Why I quit my job at Google to start a new adventure
If you think you have free will and choice at your job, try walking in tomorrow with a sledgehammer and smashing the computer monitor in your cubicle, then you’ll really know if you’re a free willed employee or a glorified corporate slave. Of course, this is a huge exaggeration, as most people do not even own a sledgehammer, nor do they have a desire to decimate company hardware—or do they?
The rumors are true, after working at Google for over 20 months, I have decided to leave the company to start a new adventure. My last day was Friday, November 9th, 2012. Oddly enough, it was not because I felt trapped in the traditional sense that might be found with a frustrated employee, but quite the opposite. I’m fairly confident that Google would have applauded the smashing of a computer monitor with a sledgehammer as an amazing release of creative energy—a way to get the juices flowing in an attempt to create something truly amazing and inspiring that the online community could enjoy. The reason I left Google has to do with wanting to live on the bleeding edge of creative thought, which is a very personal place to live, and something that the corporate world—even Google—is not conducive to.
Google was a very secure place to work. Everything that you’ve heard about how employees are treated is true—free food, amazing benefits, generous salaries, and fabulous perks that could go on and on. This is by design. When you treat employees well, they are much more likely to work hard for you. It’s not difficult to come in early, or work a few extra hours each day when there is an onsite breakfast, lunch, and dinner, onsite fitness classes, and free massages. This is the Google trap, though. You love your job so much that other side projects fall by the wayside, because you want to make sure you are doing awesome work in your “job,” thus your “hobbies” sit on the back burner. I’m making broad statements, here, so I’ll say that this was my experience. I wanted to excel in my position at Google, so I let my creative projects—my true passions—sit idly to the side.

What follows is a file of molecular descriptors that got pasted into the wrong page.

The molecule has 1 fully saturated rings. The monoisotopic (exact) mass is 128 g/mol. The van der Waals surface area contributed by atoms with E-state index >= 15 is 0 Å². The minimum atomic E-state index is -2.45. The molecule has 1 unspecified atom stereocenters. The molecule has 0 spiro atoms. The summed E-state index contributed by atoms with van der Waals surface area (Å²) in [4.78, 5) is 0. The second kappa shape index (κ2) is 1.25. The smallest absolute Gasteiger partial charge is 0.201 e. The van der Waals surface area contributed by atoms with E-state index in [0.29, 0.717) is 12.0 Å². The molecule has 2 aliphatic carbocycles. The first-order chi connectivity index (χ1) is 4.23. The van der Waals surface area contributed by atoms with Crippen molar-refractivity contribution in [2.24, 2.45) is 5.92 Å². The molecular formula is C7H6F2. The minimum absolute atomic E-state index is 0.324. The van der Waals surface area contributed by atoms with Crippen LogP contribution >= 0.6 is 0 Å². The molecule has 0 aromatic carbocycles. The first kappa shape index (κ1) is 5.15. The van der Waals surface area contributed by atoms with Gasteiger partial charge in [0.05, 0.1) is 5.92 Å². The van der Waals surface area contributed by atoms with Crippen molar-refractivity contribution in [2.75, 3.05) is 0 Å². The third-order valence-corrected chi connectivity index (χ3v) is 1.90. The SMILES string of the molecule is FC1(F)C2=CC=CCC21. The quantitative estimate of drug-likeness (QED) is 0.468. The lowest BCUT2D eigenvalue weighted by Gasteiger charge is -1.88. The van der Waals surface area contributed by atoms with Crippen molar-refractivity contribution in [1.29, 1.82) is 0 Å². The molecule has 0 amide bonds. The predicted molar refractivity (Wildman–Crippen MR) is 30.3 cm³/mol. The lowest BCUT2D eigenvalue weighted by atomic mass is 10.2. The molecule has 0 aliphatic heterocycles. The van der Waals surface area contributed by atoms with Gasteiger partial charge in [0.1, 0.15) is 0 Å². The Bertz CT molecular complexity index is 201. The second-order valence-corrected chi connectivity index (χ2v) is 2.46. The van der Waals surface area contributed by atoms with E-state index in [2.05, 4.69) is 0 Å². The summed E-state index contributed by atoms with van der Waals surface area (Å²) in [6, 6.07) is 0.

Ten years ago, I left corporate America for the first time. Never again, I told myself—unless it’s Google. I spent eight years as a freelancer and self-employed “solopreneur” learning what I thought I would need to succeed in the business world, which just happens to be what it takes to be a great Google employee, and with a little law of attraction twist I was offered a position at Google. Just when I thought I was out, they pulled me back in!
As I mentioned in my farewell email, I can honestly say that working for Google has been one of the most rewarding opportunities of my career. It has truly been an honor building something of value for the online community as a Googler. But alas, I have a creative tick that keeps gnawing at me, “Write a book! Produce a movie! Compose an album! Sail across the Mediterranean wearing nothing more than your birthday suit!” Yes, I have voices in my head, and as much as I have grown from my time at Google, my intuition tells me that a new adventure awaits. And so I am listening.
I left Google to follow my creative intuition, but that does not necessarily mean that I’m going to go off and start writing bad poetry (I’ve been doing that for years!). It means that I’m looking forward to exploring what real freedom actually looks like. I’m learning to trust myself more, and without a job, or the need for linear time any longer, I can truly follow whatever intuitive urge I might have. If I want to start a business, I will. If I want to write a book, I will. If I want to learn everything there is to know about the future of physics, then I’ll buy a bunch of books and do just that.
For me, having a job felt like a very limiting, stuck energy. Doing the same thing every single day—even if they were amazing things—just didn’t seem right to me. Working a job seemed like a very linear thing to do—you work hard all your life, and then if you’re lucky, you retire when you’re 55-65 years old, which is when your income starts declining because it was always dependent on your working. As an infinite being, something I talk a lot about and very much believe, then I should be looking for opportunities that offer quantum rewards, exponential dividends. Leaving my job was not about not being happy in the work I was doing—I loved it for the most part. Leaving my job was about my desire to have money, systems, and assets work for me.